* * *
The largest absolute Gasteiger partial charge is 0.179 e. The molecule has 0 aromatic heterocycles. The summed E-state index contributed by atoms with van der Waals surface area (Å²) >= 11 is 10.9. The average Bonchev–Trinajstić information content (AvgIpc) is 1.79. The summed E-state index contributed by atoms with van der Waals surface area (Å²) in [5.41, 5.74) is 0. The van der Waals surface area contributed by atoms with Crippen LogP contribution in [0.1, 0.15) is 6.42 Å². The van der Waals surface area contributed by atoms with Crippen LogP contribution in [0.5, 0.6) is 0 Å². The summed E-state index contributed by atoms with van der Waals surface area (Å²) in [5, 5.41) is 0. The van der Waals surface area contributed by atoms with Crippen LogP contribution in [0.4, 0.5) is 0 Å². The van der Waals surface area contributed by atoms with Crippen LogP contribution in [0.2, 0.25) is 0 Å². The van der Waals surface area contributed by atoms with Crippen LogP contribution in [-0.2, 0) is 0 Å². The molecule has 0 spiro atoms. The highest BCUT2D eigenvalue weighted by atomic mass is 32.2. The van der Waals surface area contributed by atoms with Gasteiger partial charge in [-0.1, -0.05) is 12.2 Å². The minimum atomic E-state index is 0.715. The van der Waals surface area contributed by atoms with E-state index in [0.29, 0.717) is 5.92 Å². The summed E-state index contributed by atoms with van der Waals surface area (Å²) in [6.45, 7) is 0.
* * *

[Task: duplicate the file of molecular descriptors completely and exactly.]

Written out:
The largest absolute Gasteiger partial charge is 0.179 e. The molecule has 0 aromatic heterocycles. The summed E-state index contributed by atoms with van der Waals surface area (Å²) >= 11 is 10.9. The average Bonchev–Trinajstić information content (AvgIpc) is 1.79. The summed E-state index contributed by atoms with van der Waals surface area (Å²) in [5.41, 5.74) is 0. The van der Waals surface area contributed by atoms with Crippen LogP contribution in [0.1, 0.15) is 6.42 Å². The van der Waals surface area contributed by atoms with Crippen LogP contribution in [0.5, 0.6) is 0 Å². The summed E-state index contributed by atoms with van der Waals surface area (Å²) in [5, 5.41) is 0. The van der Waals surface area contributed by atoms with Crippen LogP contribution in [0.4, 0.5) is 0 Å². The van der Waals surface area contributed by atoms with Crippen LogP contribution in [0.2, 0.25) is 0 Å². The van der Waals surface area contributed by atoms with Crippen LogP contribution in [-0.2, 0) is 0 Å². The molecule has 0 spiro atoms. The highest BCUT2D eigenvalue weighted by atomic mass is 32.2. The van der Waals surface area contributed by atoms with Gasteiger partial charge in [-0.1, -0.05) is 12.2 Å². The minimum atomic E-state index is 0.715. The van der Waals surface area contributed by atoms with E-state index in [0.29, 0.717) is 5.92 Å². The summed E-state index contributed by atoms with van der Waals surface area (Å²) in [6.45, 7) is 0.